Document Type : Research Article


1 Department of Food Science and Technology, Ferdowsi University of Mashhad, Iran.

2 Department of Food Science and Technology, Faculty of Agriculture and natural resources, University of Mohaghegh Ardabili, Ardabil, Iran.


Introduction: Camel carcasses has lower fat content in comparison with cow, moreover, camel meat has relatively higher polyunsaturated fatty acids and lower cholesterol contents (Kadim et al., 2009a & 2006). However, calcium amount of camel meat is greater than that of cow, and its lower consumption is partly related to this issue. With increasing demand of camel meat, more attention has been paid to the quality and chemical composition of it. Acid marinade can be used through the diffusion of the solution and its propagation over time as an extensive method to improve the meat tenderness (Yusop et al., 2010). Lactic acid is often used in the meat industry as an antimicrobial during carcass slaughter. In addition, lactic acid can improve meat tenderness (Hinkle et al., 2010). The aim of the present study was to determine the influence of lactic acid and sodium chloride on textural and sensory properties, also and proteolysis pattern of biceps femoris muscle of camel.
Materials and Methods: Six 4 to 7 years old camels were transported to the slaughterhouse in Mashhad (Iran). Slaughtering and dressing of camels were carried out according to Islamic methods. All chemicals and reagents in the experiments were of analytical grade and purchased from Merck and Sigma-Aldrich companies. Biceps femoris muscle was used as an experimental material, cutting into 2×2×5 cm3 pieces, and laid in lactic acid solutions (0, 0.5, 1, and 1.5% v/v, all accompanied with 2% w/v NaCl) at a ratio of 1 to 4 (meat  to marination solution) within plastic bags. Marination process was carried out for 0, 24, 48, 72 h at 4 °C. The meats were then removed from the marinade and dried lightly. After that, moisture, ash, protein and fat contents of the meat were specified by AOAC (2002). Shear force was measured by TA.XT plus texture analyzer (Stable Micro Systems, UK) provided with a Warner-Bratzler shear force blade method in order to evaluation of meat tenderness (Byrne et al., 2000). Myofibrillar fragmentation index (MFI) was determined as described by zahedi et al. (1393). Sarcomere length was measured with the method of Botha et al. (2007). One-dimensional gel electrophoresis was determined as described by zahedi et al. (1393). Collagen content was specified by AOAC (1993). Sensory properties including color, texture, flavor, juiciness and overall acceptance were performed using a 5-point structured hedonic scale (Hoffman et al., 2006 & 2008). One-way analysis of variance (ANOVA) was used to determine the significant differences between treatments using SPSS software (version 19). Duncan’s multiple range test was used to compare the means.
Results and discussion: Acid concentration and marination time had a significant effect (p <0.05) on sarcomere length. It was likely due to the fact that the addition of acid led to increase in pure positive charges on myofibrils and cytoskeletal proteins. As a result, more repulsive forces were generated between the protein molecules of myofibrils. Eventually, myofibrils swelling caused distancing Z lines from one another, and increasing the sarcomere length (Ke et al., 2008). The results of analysis of variance showed that the concentration of lactic acid had a significant effect on MFI (p<0.05), and MFI value was less than zero at 0% concentration, however, it was non-significant in relation to the time (p> 0.05). The higher MFI values of the marinated samples may be due to the proteolysis of myofibrile proteins using D-cathepsins which activated at acidic pH (range 3-6).  Meat samples marinated in the highest concentration for 72 h showed the lowest WBSF (p<0.05). The tenderising mechanism of acid marinades was believed to be including weakening of structures due to swelling of meat, increasing proteolysis by cathepsins, and conversion of collagen to gelatin at low pH during cooking (Berge et al., 2001; Offer & Knight, 1988). The retention time and acid concentration did not have a significant effect (p> 0.05) on the collagen amount of lactic acid treated samples. It was likely that low acid concentration, although affecting some of the parameters, is not suitable for degradation of connective tissue (Hinkle et al., 2010). Sensory analysis showed that tenderness of the samples marinated at with 1.5% acid received the highest score (p<0.05), which was consistent with the instrumental results. Acid concentration significantly affected (p<0.05) total acceptance of the samples. Higher levels of acid can be used for marinating without adversely affecting the consumer acceptance. Results from SDS-PAGE showed that number of seven bands on gels, on average, were belonged to intact proteins, and other bands were considered as peptides which resulted from proteins proteolysis, especially heavy proteins. Also, time had non-significant effect on band area of myosin heavy chain (p>0.05), while, acid concentration had a significant effect on the area of ​​this protein (p<0.05). The band area of proteins C, α-actinin and actin proteins enhanced as a function of acid concentration and marination time (p<0.05).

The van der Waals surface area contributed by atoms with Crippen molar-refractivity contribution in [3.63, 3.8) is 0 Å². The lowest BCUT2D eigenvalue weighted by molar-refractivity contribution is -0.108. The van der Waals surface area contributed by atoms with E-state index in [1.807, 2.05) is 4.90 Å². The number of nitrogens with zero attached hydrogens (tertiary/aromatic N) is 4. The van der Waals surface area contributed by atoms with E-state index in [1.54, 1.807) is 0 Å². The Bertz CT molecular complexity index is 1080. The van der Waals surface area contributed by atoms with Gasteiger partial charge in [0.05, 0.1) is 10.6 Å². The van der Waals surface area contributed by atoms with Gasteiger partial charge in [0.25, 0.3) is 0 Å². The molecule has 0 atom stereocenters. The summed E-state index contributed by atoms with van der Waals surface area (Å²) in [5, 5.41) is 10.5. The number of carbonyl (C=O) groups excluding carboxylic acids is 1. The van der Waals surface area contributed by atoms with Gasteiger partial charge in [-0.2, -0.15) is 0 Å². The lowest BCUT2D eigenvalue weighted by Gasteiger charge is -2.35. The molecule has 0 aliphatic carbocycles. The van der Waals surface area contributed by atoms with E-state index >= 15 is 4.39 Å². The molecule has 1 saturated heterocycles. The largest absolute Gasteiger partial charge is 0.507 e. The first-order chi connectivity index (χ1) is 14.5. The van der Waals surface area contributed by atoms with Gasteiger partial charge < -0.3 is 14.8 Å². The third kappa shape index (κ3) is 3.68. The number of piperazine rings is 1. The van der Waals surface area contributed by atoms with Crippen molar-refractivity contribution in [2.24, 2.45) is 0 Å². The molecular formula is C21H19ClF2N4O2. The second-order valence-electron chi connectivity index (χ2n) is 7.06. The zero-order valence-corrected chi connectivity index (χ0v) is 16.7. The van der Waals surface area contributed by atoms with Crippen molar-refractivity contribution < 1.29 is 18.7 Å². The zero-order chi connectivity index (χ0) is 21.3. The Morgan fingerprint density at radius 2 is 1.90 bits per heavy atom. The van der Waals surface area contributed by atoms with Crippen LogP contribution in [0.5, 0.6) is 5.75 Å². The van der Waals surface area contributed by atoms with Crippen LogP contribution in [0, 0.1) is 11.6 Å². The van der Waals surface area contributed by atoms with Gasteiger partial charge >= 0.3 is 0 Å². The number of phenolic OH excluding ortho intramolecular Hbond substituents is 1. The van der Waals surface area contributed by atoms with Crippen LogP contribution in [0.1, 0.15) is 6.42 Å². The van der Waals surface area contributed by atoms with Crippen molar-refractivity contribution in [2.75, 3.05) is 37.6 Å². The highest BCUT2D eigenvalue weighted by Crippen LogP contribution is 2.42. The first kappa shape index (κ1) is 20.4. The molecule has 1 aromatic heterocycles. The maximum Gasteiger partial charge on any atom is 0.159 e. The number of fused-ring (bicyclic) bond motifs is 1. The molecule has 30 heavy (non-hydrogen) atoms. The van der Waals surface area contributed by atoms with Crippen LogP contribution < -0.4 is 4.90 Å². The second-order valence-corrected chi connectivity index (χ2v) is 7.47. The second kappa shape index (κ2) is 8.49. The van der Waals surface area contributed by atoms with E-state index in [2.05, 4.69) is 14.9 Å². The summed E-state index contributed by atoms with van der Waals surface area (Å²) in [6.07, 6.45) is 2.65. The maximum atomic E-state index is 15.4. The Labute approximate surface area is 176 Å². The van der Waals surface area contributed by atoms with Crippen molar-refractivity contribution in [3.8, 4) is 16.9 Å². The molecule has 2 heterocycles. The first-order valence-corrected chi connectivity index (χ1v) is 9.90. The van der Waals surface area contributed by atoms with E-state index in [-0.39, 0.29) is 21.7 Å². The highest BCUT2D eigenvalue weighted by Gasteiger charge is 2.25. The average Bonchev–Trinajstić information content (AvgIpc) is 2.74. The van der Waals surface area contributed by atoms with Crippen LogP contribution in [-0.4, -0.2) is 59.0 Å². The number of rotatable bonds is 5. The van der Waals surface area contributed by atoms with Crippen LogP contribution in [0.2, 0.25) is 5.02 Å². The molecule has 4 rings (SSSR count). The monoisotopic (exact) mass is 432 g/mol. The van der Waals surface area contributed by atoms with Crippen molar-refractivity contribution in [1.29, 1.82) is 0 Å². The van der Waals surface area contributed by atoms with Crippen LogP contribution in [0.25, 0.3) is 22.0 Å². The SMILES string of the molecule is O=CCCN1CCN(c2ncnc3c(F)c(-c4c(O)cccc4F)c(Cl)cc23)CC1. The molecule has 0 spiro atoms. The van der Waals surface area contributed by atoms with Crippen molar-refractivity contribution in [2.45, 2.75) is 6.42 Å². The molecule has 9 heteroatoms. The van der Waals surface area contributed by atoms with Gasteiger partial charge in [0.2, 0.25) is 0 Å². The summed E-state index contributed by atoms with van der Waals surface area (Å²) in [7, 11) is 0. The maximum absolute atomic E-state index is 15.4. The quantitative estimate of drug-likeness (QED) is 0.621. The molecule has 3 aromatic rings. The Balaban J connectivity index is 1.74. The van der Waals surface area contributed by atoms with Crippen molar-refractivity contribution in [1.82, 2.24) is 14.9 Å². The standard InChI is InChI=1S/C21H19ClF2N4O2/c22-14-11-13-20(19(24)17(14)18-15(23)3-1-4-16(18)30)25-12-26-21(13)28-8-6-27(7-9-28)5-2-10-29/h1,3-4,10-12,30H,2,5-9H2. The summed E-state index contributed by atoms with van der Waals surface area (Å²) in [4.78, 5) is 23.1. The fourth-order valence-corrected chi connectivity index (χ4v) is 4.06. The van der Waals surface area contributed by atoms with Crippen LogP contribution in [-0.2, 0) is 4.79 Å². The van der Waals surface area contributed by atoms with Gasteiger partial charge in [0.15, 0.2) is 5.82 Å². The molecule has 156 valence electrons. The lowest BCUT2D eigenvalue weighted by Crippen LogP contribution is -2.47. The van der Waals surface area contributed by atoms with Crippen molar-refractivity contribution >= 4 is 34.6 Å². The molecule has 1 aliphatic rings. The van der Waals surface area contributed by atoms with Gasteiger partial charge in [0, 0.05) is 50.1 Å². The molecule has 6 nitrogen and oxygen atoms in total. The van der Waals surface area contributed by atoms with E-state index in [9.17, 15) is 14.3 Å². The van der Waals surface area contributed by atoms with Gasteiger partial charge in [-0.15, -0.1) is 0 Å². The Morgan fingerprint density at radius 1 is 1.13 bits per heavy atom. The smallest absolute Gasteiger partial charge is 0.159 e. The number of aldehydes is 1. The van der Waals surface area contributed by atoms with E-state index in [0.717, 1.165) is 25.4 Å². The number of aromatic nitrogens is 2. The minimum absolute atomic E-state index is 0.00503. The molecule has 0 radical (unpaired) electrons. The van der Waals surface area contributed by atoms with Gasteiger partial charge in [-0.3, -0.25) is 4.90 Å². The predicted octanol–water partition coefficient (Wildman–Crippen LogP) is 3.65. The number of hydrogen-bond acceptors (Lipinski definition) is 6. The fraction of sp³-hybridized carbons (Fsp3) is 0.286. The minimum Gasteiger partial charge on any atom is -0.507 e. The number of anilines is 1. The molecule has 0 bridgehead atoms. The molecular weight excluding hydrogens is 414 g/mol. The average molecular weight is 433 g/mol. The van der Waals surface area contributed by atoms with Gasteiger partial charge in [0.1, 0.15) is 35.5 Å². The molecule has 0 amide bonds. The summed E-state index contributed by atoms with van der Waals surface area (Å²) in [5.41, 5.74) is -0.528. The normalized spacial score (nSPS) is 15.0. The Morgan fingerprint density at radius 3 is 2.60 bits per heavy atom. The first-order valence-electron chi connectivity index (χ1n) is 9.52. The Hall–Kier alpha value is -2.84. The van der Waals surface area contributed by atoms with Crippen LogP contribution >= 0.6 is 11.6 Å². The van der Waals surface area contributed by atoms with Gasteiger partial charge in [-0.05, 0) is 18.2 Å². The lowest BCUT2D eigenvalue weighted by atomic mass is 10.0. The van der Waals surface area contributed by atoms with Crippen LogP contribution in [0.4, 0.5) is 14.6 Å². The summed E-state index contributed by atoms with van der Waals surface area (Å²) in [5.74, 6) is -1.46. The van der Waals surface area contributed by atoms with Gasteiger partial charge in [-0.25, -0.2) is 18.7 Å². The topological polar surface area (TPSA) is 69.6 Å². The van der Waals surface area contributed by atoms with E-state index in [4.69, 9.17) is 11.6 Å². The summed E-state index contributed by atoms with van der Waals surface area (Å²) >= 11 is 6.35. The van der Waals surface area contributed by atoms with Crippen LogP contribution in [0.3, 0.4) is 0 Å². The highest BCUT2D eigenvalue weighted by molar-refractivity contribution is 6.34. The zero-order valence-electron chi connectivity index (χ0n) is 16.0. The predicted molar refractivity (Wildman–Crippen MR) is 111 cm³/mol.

In conclusion, we can claim that lactic acid and sodium chloride can be used as an effective acidic marination to improve biceps femoris muscle of camel meat. This method can be advice as a trick for tenderizing camel meat in household consumptions, restaurants and also meat industry, thereby increasing demand for camel meat in order to gain further healthy benefits of it.


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